It's a game of mathematics now.
The World Cup in Russia has reached an exciting phase. Except for eight teams, the fate of the rest hangs in the balance. Wins alone in the remaining group matches are no longer enough for teams to qualify into the round of 16. Complex mathematics comes into play. Permutations of points, goal difference, head-to-head records, fair play points or even the drawing of lots may decide their destinies.
The eight nations of Portugal, Spain, Russia, Uruguay, France, Croatia, Belgium and England are relieved, and eight others -- Egypt, Saudi Arabia, Morocco, Peru, Costa Rica, Tunisia, Panama and Poland -- are packing their bags to catch a flight home.
The tournament's top favourites -- Brazil, Argentina and Germany -- are yet to make it to the next level. Eight spots are up for grabs, and one stumble or a better showing by also-rans can get any of these world giants out of this World Cup.
Tensions run high in three out of eight World Cup groups -- D (Croatia, Nigeria, Iceland and Argentina), E (Brazil, Switzerland, Serbia and Costa Rica) and F (Mexico, Germany, Sweden and South Korea). The race is wide open.
A few of the superstars sparkled, but most others are still a pale shadow of their famous selves. Stars shone, teams won: that's the story of the World Cup so far. Notwithstanding yesterday's missed penalty against Iran, Cristiano Ronaldo is the only superstar who showed no dip in the superb form he has been displaying for his club Real Madrid. For him, it was just a change of jersey from club to country. He started off with a hattrick against Spain and scored one goal in the next, against Morocco.
England striker Harry Kane topped the list of goal-scoring stars with 5. Romelu Lukaku (4) and Eden Hazard (2) spearheaded Belgium's exciting journey forward. Denis Cheryshev (3) of Russia, Diego Costa (3) of Spain, Ahmed Musa (2) of Nigeria, Luka Modric (2) of Croatia and Philippe Coutinho (2) of Brazil are among the goals.
But Argentina's greatest goal-machine Lionel Messi is still hibernating and Brazil's big hope Neymar not up to the mark yet.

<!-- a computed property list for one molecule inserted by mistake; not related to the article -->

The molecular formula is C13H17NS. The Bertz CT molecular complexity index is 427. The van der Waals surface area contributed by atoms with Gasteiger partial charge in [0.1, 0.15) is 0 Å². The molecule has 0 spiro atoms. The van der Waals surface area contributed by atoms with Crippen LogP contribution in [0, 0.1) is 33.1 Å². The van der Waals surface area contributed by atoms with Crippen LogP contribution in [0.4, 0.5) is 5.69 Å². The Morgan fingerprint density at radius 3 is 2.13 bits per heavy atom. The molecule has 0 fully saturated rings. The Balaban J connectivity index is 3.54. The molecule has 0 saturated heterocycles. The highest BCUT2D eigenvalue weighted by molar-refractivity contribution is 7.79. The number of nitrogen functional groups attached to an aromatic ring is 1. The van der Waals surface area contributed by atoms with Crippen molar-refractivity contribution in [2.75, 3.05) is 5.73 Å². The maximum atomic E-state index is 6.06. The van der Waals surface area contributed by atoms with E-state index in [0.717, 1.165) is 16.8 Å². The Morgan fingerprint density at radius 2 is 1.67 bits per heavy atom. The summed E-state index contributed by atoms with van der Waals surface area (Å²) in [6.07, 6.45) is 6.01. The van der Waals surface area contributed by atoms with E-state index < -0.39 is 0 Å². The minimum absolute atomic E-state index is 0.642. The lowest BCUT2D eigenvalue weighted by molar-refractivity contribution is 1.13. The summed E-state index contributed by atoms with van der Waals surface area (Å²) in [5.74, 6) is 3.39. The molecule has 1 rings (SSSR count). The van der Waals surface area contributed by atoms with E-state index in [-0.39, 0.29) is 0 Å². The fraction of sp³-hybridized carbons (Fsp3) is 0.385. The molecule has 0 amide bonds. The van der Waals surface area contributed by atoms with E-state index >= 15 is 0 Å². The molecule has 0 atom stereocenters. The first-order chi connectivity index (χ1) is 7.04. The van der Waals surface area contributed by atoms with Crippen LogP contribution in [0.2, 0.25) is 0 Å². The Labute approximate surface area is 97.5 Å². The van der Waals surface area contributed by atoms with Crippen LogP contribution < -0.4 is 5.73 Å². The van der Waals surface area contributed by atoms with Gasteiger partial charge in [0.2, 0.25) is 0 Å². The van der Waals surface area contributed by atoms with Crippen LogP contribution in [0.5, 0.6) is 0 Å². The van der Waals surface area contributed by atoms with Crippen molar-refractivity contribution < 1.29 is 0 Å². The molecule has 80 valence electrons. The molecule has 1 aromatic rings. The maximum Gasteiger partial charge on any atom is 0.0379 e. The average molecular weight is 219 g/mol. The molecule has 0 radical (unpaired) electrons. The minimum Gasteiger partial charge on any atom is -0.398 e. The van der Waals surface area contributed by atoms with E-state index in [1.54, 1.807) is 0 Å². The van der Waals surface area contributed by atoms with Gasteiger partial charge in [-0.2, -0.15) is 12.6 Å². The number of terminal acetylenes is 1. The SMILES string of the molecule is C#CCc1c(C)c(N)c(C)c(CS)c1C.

So, for fans of this beautiful game, it's time to live with nerves frayed and keep fingers crossed for their big stars to come out firing on all cylinders!
As records go, Europe plays best on European soil. And in Russia, there is no exception to that yet. European nations are dominating and American countries struggling. Japan and Nigeria are however carrying the lights of Asia and Africa quite commendably.
England are the latest of the European countries going great guns with a thumping 6-1 win against Panama that included a hattrick, the third in their World Cup history, from Harry Kane. The mercurial skipper also struck twice in England's 2-1 victory in their opener against Tunisia, including a header in injury time.
This English side look completely different than that seen in Brazil fours back. In 2014, England, with survivors of its so-called Golden Generation in the team, bowed out from the group stage winless and blamed it all on the heat, particularly the humidity of the Amazonian jungle.
Those were older, more experienced and celebrity-obsessed. These are younger, hungrier and goal-obsessed. The second-youngest in Russia, England's players of below-26 demonstrated joyous display of togetherness in the sweltering heat of Nizhny Novgorod.
In my view, momentum is everything in football.
Fortunately for Gareth Southgate, his men picked the momentum at the start. Now the challenge is to keep the momentum going all the way. And England fans have every reason to be pumped up this time. Fifty-two years went by after the father of modern football won the cup in 1966.
The writer is former Sports Editor of The Daily Star